|CORNWALL STONE Average Calculation|
This became the target for our L3617 Cornwall Stone substitute recipe. Here is an example glaze recipe in which it could be used.
There are two ways to use it the L3617 Cornwall substitute: Weigh up a batch, mix it thoroughly, then treat it as a raw material (if you are confident enough in being able to shake the mix enough in a plastic bag to believe it is mixed well). Otherwise, retotal the Cornwall substitute to 20.3 and combine it with the above recipe. Actually, both of these approaches have a small issue. The L3617 recipe contains materials have that an LOI, its total calculated LOI is 2.4%. That means the most correct amount to substitute for 20.3 is 20.3/(100-0.27/100) or 20.8.
This melt fluidity comparison demonstrates how similar the substitute L3617 recipe (left) is to the real material (right). 20% Frit 3134 has been added to each to enable better melting at cone 5 (they do not flow even at cone 11 without the frit). This substitute is chemically equivalent to what we feel is the best average for the chemistry of Cornwall Stone.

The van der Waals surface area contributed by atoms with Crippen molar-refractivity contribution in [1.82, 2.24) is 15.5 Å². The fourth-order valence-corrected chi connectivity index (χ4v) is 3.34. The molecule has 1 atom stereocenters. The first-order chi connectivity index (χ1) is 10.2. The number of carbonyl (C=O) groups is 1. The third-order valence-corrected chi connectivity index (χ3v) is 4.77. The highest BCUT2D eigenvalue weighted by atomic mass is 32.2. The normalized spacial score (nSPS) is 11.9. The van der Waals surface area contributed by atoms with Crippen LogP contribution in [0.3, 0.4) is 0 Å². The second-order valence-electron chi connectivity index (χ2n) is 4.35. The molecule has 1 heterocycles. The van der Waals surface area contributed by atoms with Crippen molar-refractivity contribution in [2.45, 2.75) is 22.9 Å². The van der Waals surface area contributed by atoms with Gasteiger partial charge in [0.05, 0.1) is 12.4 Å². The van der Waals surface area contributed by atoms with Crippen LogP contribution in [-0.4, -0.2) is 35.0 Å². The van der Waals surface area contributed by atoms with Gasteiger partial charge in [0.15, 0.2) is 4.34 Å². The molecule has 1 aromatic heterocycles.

Left: Traditional blue material, could be 20 years old.
Center: A shipment we got in Feb 2014.
Right: A shipment in Oct 2014.
Front: 10 gram balls prepared for a melt-flow GBFL test.
The blue powder is the most difficult to form (therefore the least plastic) after water has been added, the tan one is the easiest.
This is a cone 11 oxidation melt flow test. Shown (left to right):
-A new shipment of Cornwall Stone 2011
-L3617 Digitalfire calculated substitute recipe
-An older Cornwall shipment
-The H&G substitute 2011 (far right, mislabelled on the picture).